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Bill Farquharson

The Sales Challenge

By Bill Farquharson

About Bill

As a 30 year sales veteran, Bill has the perspective of a been-there, done-that sales rep in the commercial print arena. Following sales fundamentals and giving unapologetically "old school" advice, he writes and speaks in an entertaining fashion to make his points to sales people and owners who sell. "Bill Farquharson will drive your sales momentum."

 

Sales Coach vs. Sales Manager

 
Two weeks ago in Vancouver, I gave the longest speech of my life: six hours! The goal was to teach some Allegra Network owners and reps the fine art of sales coaching. I must have been drunk when I accepted the gig because as I attempted to put some thoughts on paper, I drew a complete blank as to what I could possibly say for six friggin’ hours!

Ruh-roh, George!

I accepted the speaking engagement back in July. I took the call while in Seattle, having just stepped off of a cruise to Alaska. Maybe it was the salmon martinis that caused me to say yes, but it quickly became apparent that I need to study what exactly I do for a living because it's one thing to coach sales people and quite another to teach others how to coach sales people. What I do comes so naturally to me that it’s like saying, “Teach me how to breathe.”

Sales managers are demanding and scary and knowledgeable and experts and sales demi-gods and...not always all that dang competent, but that’s another story. The managers that I have had, except for Al Pulito, have been short on experience and long on theory. They were results-driven and didn’t give a lot of people the warm fuzzies. Think: Sgt. Hulka in the movie “Stripes.”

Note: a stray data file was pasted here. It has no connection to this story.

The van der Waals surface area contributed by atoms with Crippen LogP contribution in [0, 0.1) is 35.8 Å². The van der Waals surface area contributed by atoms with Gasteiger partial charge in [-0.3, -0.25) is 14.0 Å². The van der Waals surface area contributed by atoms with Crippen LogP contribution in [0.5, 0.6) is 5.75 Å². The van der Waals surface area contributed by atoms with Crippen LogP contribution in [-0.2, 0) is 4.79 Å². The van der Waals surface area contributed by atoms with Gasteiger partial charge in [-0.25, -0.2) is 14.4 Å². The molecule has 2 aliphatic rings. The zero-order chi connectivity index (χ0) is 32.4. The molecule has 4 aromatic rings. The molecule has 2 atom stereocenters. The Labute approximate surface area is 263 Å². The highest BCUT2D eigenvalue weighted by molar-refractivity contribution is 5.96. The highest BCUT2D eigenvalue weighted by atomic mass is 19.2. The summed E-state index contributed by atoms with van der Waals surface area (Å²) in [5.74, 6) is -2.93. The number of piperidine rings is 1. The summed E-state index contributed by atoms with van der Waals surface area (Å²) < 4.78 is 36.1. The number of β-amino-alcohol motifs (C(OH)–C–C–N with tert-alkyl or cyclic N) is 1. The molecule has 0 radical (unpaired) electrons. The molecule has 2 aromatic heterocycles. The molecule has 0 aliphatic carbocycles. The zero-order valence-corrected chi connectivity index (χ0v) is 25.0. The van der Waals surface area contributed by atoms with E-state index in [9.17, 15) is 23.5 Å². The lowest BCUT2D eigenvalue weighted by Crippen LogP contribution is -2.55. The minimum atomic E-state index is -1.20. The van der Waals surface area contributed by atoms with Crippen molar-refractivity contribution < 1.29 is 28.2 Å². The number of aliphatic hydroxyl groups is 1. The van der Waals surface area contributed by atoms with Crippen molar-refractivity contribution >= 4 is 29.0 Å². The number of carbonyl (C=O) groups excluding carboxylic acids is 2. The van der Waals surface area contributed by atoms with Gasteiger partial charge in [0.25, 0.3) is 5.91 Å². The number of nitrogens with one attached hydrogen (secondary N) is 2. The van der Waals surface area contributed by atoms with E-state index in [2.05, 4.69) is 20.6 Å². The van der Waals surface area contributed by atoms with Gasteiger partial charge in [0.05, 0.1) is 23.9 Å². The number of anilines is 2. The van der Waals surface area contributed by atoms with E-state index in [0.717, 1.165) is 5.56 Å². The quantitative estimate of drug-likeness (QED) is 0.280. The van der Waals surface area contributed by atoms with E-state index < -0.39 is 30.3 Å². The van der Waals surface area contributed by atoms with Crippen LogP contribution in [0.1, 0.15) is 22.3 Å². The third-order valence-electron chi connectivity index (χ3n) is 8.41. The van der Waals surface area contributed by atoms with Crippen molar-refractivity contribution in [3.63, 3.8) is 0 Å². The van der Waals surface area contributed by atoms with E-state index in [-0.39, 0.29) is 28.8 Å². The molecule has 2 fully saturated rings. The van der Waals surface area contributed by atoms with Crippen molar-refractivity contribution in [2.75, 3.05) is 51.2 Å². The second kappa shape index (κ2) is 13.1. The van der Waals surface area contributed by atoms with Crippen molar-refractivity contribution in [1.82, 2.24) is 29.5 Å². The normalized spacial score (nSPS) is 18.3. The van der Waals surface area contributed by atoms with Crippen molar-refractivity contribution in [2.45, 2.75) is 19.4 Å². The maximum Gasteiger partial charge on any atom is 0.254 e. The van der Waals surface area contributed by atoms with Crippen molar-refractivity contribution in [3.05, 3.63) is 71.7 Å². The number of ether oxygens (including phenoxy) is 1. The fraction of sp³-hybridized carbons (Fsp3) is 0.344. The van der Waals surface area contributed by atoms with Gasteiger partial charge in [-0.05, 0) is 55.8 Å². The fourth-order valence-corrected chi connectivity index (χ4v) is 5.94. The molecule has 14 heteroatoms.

Sales coaches are, well, um, er...how exactly do I describe what I do?

The night before the speech, I was having dinner with my friend Andre Berard (Canadian Xeroid) in Vancouver and the perfect differentiator hit me:

A sales manager asks, “What did you sell today?”

A sales coach asks, “What did you learn today?”

There you have it. I just saved you six hours. You’re welcome. You now know the primary difference between managing and coaching.

For the sales rep, this difference is huge. Think about it: The only way the rep will “do his/her job” in the eyes of the manager is if a sale is made. To the sales coach, however, "Attaboys" are handed out when sales knowledge is gained. That difference enables sales reps to be more focused and less stressed. No one wants to think, “Unless I sell something, I’m gone!” You don’t think the client can hear desperation in your voice?

Ok, sure, sure, the rep will absolutely HAVE TO sell something in order to keep his/her job and maybe the idea of coaching is a little too “Kumbaya” for some people out there, but as someone who has coached a few sales people in his day, I know firsthand the need for encouragement. The net-net of asking, “What did you learn today?” is that it promotes learning as a job requirement and acceptable outcome, especially for the young rep. I’d love to see managers learn this skill and take their collective foot off of the reps’ collective throat.

Then again, if they did, what would they need me for?

The speech went well. I talked about managing and coaching, time management, overcoming objections, and beating voice mail. Then, to fill the other 5 hours, I showed slides of my Alaska trip. I’m certain they’ll be inviting me back.

Bill’s Sales Challenge program starts Oct. 6. Also, check out the Sales Prospecting Webinars coming up on Oct.r 13 and 27 at www.AspireFor.com

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